Published:
1/21/2016

Sixteen-year-old Celina Paudel solidified her career interest in biomedical engineering after winning a scholarship through the national Girls in Technology (GIT) program. Then, thanks to Rachel Bagni, she got to see what it really means to be a scientist.

Bagni, Ph.D., head scientist of the Target Biology Group, Cancer Research Technology Program, played the role of mentor for a day to Paudel, who said she was eager to learn about the world of biomedical research. 

On the morning of Dec. 7, Bagni welcomed Paudel to the Advanced Technology Research Facility in north Frederick and introduced Paudel to RAS genes, mutations of which cause a high percentage of cancers. In the afternoon, Paudel joined members of Bagni’s team at the lab bench to see RAS research up close.

Girls in Technology scholarship recipient, Celina Paudel, visits the Advanced Technology Research Facility Dec. 7, 2015, and works with Billy Burgan, a scientist in the Cancer Research Technology Program.

In the Target Biology Unit, Paudel examined suspension cells, learned how to identify contaminated cell samples, and saw how to detect a specific protein of interest in a cell lysate. She was fascinated by how each part of the extensive laboratory contributed to a main goal: validating RAS as a target and developing cell-based tools to screen for novel drugs.

While observing scientists Billy Burgan and Katie Powell’s lab benches, Paudel asked, “How does that work?” She watched intently as Burgan demonstrated by portioning a sample of suspension cells into a test tube and spinning the tube in a centrifuge, creating a semisolid pellet. He then added a cell-culture medium to the pellet to resuspend the cells, preparing them to be inserted onto clear slides. He loaded the slides into the Bio-Rad TC10 cell counter, which counted the amount and percentage of live cells in the sample.

While Paudel wants to pursue a career in biomedical engineering, she said her experience at Leidos Biomed “opened [her] eyes to RAS and other types of cancer research.”

Paudel is a junior at Wakefield High School in Fairfax, Va. Her interest in biomedical engineering was narrowed down to genetic engineering after attending a national science fair in Washington, DC. She witnessed a presentation in which the gene that enables jellyfish to glow was inserted into another fish, causing that fish to glow.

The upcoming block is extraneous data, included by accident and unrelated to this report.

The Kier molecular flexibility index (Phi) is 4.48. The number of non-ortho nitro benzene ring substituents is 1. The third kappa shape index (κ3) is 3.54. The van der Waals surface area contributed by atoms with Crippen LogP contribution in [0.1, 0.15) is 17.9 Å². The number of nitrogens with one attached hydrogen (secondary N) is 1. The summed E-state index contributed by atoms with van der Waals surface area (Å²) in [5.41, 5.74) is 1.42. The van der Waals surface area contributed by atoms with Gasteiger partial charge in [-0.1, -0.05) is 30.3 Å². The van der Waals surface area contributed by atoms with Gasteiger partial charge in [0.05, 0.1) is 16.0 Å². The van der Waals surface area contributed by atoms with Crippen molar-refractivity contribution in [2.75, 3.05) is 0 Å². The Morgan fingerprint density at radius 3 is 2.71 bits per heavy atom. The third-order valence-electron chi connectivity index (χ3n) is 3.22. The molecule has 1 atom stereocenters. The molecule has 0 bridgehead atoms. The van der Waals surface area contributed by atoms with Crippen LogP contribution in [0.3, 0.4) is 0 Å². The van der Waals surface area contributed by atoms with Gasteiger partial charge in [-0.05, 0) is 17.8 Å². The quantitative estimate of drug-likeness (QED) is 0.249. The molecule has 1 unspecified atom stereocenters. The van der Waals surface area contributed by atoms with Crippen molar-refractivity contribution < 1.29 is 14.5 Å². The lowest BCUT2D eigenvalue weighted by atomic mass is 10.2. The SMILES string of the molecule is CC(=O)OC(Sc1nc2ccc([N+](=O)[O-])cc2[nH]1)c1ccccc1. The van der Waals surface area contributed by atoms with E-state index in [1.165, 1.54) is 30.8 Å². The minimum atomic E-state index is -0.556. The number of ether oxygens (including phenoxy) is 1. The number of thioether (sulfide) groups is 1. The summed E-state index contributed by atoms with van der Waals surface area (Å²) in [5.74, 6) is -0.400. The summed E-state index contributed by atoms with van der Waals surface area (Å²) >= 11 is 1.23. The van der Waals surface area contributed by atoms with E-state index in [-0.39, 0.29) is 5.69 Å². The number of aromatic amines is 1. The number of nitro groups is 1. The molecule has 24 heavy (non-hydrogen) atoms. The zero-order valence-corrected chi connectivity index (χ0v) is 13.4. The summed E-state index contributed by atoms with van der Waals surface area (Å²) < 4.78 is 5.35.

“I think science is utterly fascinating,” Paudel said. “It’s applicable to the real world, especially biomedical engineering because it can help so many people. I’m also a technology person, so biomedical engineering combines my interests with laboratory science and computer science.”

When she is in college, Paudel wants to intern in a professor’s lab and conduct a research project. Paudel is contemplating working for a research institute or a company like Leidos Biomed after graduation.

Not only did Paudel become interested in RAS research, but she found inspiration as well.

“The most exciting part of the day was meeting Dr. Bagni because she’s an inspiring woman; she has accomplished so much,” Paudel said. “The experience enhanced my interest in biomedical engineering even more.”

After having this day-in-the-life experience tailored to her interests, Paudel’s motivation to pursue her dreams is stronger than ever, she said.

From time-to-time, people have advised her against pursuing a career in science, technology, engineering, and mathematics (STEM) due to her gender, but Paudel remains committed to working hard and helping other girls overcome similar obstacles.

GIT, a program of Women in Technology, encourages middle and high school females to pursue STEM careers by offering “experience scholarships” that allow them to shadow STEM professionals. The program also provides scholarships to female students in grades 11 and 12. Women in Technology is a Washington, DC–area nonprofit organization for women in the technology industry.

Image: Girls in Technology scholarship recipient, Celina Paudel, visits the Advanced Technology Research Facility Dec. 7, 2015, and works with Billy Burgan, a scientist in the Cancer Research Technology Program.

Last updated: January 21, 2016